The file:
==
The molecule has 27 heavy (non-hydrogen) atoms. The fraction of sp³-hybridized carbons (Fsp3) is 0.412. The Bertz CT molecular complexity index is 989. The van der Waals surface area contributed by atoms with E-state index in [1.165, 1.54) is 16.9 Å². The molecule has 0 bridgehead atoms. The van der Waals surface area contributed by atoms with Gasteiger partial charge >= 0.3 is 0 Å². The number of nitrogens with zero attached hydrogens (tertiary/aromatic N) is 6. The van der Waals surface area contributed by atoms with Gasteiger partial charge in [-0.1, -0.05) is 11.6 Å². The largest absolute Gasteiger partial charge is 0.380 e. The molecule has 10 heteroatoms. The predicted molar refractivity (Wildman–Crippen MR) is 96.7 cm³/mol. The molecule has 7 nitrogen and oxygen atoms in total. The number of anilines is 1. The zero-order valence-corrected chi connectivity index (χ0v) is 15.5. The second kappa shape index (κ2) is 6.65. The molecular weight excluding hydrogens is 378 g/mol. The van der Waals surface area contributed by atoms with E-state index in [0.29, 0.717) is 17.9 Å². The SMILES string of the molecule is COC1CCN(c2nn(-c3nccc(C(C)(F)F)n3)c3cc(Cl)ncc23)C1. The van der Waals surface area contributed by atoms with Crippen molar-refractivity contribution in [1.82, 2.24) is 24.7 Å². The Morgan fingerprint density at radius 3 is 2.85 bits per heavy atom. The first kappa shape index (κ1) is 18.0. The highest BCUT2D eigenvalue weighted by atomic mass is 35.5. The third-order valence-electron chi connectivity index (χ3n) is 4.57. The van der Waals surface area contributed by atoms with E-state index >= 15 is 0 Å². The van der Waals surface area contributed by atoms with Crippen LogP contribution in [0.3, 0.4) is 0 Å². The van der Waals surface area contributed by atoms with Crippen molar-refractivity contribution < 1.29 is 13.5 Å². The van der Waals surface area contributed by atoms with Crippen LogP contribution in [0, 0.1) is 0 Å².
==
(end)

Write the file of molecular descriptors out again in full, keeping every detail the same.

The molecule has 27 heavy (non-hydrogen) atoms. The fraction of sp³-hybridized carbons (Fsp3) is 0.412. The Bertz CT molecular complexity index is 989. The van der Waals surface area contributed by atoms with E-state index in [1.165, 1.54) is 16.9 Å². The molecule has 0 bridgehead atoms. The van der Waals surface area contributed by atoms with Gasteiger partial charge >= 0.3 is 0 Å². The number of nitrogens with zero attached hydrogens (tertiary/aromatic N) is 6. The van der Waals surface area contributed by atoms with Gasteiger partial charge in [-0.1, -0.05) is 11.6 Å². The largest absolute Gasteiger partial charge is 0.380 e. The molecule has 10 heteroatoms. The predicted molar refractivity (Wildman–Crippen MR) is 96.7 cm³/mol. The molecule has 7 nitrogen and oxygen atoms in total. The number of anilines is 1. The zero-order valence-corrected chi connectivity index (χ0v) is 15.5. The second kappa shape index (κ2) is 6.65. The molecular weight excluding hydrogens is 378 g/mol. The van der Waals surface area contributed by atoms with E-state index in [0.29, 0.717) is 17.9 Å². The SMILES string of the molecule is COC1CCN(c2nn(-c3nccc(C(C)(F)F)n3)c3cc(Cl)ncc23)C1. The van der Waals surface area contributed by atoms with Crippen molar-refractivity contribution in [1.82, 2.24) is 24.7 Å². The Morgan fingerprint density at radius 3 is 2.85 bits per heavy atom. The first kappa shape index (κ1) is 18.0. The highest BCUT2D eigenvalue weighted by atomic mass is 35.5. The third-order valence-electron chi connectivity index (χ3n) is 4.57. The van der Waals surface area contributed by atoms with E-state index >= 15 is 0 Å². The van der Waals surface area contributed by atoms with Crippen LogP contribution in [0.3, 0.4) is 0 Å². The van der Waals surface area contributed by atoms with Crippen molar-refractivity contribution < 1.29 is 13.5 Å². The van der Waals surface area contributed by atoms with Crippen LogP contribution in [0, 0.1) is 0 Å².